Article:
BRUSSELS (Reuters) - The EU has drafted legislation to reduce methane emissions by forcing oil and gas companies to report their output and find and fix leaks of the gas that is the second-biggest cause of climate change, according to a draft seen by Reuters on Monday.
Oil and gas operators in the European Union would have to submit estimates for the methane emissions of their installations within 12 months after the regulation comes into force, the draft legislative proposal said.
The European Commission is due to present the draft in December and it is still subject to change.
Once proposed by the Commission, the regulation needs to be negotiated by the European Parliament and member states, a process that can take up to two years.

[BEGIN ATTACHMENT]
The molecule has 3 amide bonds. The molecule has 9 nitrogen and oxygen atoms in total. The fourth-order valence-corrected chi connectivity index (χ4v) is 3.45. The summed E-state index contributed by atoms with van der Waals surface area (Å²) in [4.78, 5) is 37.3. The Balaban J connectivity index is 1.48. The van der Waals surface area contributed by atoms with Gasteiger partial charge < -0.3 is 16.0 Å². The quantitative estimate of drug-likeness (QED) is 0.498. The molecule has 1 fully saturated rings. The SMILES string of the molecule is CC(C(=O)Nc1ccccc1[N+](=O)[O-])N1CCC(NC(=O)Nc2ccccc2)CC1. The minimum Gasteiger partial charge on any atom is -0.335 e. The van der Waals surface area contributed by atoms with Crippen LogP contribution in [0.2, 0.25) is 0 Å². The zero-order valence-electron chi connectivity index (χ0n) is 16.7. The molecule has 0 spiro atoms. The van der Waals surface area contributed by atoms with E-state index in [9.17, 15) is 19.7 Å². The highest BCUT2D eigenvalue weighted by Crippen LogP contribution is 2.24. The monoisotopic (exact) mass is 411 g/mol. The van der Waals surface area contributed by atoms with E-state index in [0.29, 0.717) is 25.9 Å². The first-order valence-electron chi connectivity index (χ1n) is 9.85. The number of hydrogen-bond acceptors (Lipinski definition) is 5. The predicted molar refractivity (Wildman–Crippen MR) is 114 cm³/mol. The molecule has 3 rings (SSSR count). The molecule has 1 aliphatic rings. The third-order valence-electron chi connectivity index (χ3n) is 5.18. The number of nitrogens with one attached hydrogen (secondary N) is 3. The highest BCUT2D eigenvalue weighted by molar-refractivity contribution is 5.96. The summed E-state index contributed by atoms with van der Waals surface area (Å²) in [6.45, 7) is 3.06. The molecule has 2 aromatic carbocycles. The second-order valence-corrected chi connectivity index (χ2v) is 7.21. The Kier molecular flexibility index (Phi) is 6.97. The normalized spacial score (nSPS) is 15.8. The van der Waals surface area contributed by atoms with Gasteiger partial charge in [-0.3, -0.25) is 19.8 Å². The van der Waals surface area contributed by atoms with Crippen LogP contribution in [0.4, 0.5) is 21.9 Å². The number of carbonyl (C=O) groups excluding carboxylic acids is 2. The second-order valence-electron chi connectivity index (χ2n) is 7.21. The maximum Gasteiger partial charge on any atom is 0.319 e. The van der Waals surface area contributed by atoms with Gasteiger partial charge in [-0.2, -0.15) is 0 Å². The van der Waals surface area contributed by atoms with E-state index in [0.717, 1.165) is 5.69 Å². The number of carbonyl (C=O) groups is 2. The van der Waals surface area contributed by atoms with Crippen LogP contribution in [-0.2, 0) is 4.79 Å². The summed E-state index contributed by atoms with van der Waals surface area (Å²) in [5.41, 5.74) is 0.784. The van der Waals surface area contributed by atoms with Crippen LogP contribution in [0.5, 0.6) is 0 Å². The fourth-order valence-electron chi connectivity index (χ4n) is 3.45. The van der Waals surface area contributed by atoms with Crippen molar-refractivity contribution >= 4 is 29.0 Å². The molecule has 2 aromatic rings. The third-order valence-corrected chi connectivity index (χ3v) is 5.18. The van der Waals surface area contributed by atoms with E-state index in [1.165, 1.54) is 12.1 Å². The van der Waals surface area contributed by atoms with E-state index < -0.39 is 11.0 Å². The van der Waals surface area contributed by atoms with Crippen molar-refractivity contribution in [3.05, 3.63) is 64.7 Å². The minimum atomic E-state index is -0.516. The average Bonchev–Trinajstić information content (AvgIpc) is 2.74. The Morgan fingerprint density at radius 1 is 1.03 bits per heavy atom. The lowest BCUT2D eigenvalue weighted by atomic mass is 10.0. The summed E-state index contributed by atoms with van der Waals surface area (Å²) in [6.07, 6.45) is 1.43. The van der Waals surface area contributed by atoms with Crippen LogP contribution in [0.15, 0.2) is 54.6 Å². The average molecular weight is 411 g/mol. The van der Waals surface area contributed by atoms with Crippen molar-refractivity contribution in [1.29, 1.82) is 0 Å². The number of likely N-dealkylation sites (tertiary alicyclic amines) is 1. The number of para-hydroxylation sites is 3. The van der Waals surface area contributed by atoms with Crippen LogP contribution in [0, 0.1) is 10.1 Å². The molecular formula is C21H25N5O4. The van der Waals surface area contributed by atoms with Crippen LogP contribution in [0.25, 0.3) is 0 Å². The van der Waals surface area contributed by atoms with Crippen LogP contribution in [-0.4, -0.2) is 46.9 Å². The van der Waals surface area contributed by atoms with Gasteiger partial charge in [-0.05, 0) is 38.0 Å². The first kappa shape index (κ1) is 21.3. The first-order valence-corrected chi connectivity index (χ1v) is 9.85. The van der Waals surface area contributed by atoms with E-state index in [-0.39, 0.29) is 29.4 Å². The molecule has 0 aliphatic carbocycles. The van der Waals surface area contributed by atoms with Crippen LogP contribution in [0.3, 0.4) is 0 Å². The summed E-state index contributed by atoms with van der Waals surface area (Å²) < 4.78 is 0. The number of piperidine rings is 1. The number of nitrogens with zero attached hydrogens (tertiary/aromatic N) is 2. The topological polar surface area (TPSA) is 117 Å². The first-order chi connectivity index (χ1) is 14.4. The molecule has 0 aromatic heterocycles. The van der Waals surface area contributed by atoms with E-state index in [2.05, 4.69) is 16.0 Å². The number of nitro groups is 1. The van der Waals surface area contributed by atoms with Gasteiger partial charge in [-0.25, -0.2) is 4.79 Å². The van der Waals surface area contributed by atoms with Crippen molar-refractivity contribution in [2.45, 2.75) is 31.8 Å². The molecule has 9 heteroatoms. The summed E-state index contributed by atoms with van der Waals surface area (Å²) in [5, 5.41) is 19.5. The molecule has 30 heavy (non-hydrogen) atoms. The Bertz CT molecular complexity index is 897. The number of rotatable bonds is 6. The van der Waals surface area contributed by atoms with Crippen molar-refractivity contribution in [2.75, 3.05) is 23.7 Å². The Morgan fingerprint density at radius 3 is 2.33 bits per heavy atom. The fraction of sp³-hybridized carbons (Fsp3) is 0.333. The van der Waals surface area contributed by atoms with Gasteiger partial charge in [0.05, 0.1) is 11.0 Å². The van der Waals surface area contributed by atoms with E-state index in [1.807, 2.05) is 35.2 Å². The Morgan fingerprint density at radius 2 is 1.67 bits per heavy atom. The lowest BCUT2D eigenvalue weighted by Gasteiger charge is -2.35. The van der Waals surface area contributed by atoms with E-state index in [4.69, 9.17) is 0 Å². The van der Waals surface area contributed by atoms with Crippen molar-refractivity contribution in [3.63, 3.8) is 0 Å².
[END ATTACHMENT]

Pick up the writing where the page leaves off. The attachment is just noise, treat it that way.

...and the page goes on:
Two years after the regulation takes effect, operators would be required to report actual measurements of the emissions. They would also have to carry out regular surveys for the detection of methane leaks and their repair.
Brussels has faced pressure from campaigners and some investors to clamp down on methane emissions associated with imported gas, by forcing companies abroad to fix methane leaks to sell their gas into Europe - a requirement that was not included in the draft proposal.
Methane is emitted from sources including leaky fossil fuel infrastructure, livestock farming and landfill sites.
It has a higher heat-trapping potential than CO2 but it breaks down in the atmosphere faster, meaning deep cuts in methane emissions by 2030 could have a rapid impact on slowing global warming.
(Reporting by Kate Abnett; Writing by Sabine Siebold; Editing by Alison Williams)